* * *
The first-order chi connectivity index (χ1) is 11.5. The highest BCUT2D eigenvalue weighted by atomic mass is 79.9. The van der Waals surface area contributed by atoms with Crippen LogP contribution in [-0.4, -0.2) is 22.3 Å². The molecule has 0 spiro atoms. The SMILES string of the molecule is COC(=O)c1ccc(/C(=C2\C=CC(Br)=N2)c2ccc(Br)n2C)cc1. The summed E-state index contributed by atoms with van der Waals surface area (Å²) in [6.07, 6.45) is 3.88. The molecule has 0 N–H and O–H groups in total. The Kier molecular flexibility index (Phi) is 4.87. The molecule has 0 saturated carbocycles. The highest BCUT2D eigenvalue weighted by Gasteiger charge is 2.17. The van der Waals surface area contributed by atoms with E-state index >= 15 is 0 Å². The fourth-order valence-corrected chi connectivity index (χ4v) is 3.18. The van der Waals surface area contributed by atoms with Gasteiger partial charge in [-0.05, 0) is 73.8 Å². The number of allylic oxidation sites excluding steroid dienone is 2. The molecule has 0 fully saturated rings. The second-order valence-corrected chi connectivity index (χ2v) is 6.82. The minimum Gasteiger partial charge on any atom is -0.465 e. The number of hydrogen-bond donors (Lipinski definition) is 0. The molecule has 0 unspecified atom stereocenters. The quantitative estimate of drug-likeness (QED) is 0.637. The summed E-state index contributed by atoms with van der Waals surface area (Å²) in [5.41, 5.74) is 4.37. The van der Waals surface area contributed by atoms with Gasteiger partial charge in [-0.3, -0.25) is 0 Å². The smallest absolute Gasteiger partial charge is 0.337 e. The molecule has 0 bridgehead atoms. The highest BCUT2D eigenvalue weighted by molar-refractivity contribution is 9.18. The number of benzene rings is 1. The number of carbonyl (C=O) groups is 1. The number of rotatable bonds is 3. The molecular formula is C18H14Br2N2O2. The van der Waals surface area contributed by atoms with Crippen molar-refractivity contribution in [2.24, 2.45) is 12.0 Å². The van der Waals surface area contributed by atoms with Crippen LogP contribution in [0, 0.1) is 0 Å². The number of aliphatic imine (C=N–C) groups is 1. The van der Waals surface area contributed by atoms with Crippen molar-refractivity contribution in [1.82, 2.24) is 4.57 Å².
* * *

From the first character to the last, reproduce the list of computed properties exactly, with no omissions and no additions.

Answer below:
The first-order chi connectivity index (χ1) is 11.5. The highest BCUT2D eigenvalue weighted by atomic mass is 79.9. The van der Waals surface area contributed by atoms with Crippen LogP contribution in [-0.4, -0.2) is 22.3 Å². The molecule has 0 spiro atoms. The SMILES string of the molecule is COC(=O)c1ccc(/C(=C2\C=CC(Br)=N2)c2ccc(Br)n2C)cc1. The summed E-state index contributed by atoms with van der Waals surface area (Å²) in [6.07, 6.45) is 3.88. The molecule has 0 N–H and O–H groups in total. The Kier molecular flexibility index (Phi) is 4.87. The molecule has 0 saturated carbocycles. The highest BCUT2D eigenvalue weighted by Gasteiger charge is 2.17. The van der Waals surface area contributed by atoms with E-state index >= 15 is 0 Å². The fourth-order valence-corrected chi connectivity index (χ4v) is 3.18. The van der Waals surface area contributed by atoms with Gasteiger partial charge in [-0.05, 0) is 73.8 Å². The number of allylic oxidation sites excluding steroid dienone is 2. The molecule has 0 fully saturated rings. The second-order valence-corrected chi connectivity index (χ2v) is 6.82. The minimum Gasteiger partial charge on any atom is -0.465 e. The number of hydrogen-bond donors (Lipinski definition) is 0. The molecule has 0 unspecified atom stereocenters. The quantitative estimate of drug-likeness (QED) is 0.637. The summed E-state index contributed by atoms with van der Waals surface area (Å²) in [5.41, 5.74) is 4.37. The van der Waals surface area contributed by atoms with Gasteiger partial charge in [-0.3, -0.25) is 0 Å². The smallest absolute Gasteiger partial charge is 0.337 e. The molecule has 0 bridgehead atoms. The highest BCUT2D eigenvalue weighted by molar-refractivity contribution is 9.18. The number of benzene rings is 1. The number of carbonyl (C=O) groups is 1. The number of rotatable bonds is 3. The molecular formula is C18H14Br2N2O2. The van der Waals surface area contributed by atoms with Crippen molar-refractivity contribution in [2.24, 2.45) is 12.0 Å². The van der Waals surface area contributed by atoms with Crippen LogP contribution in [0, 0.1) is 0 Å². The number of aliphatic imine (C=N–C) groups is 1. The van der Waals surface area contributed by atoms with Crippen molar-refractivity contribution in [1.82, 2.24) is 4.57 Å².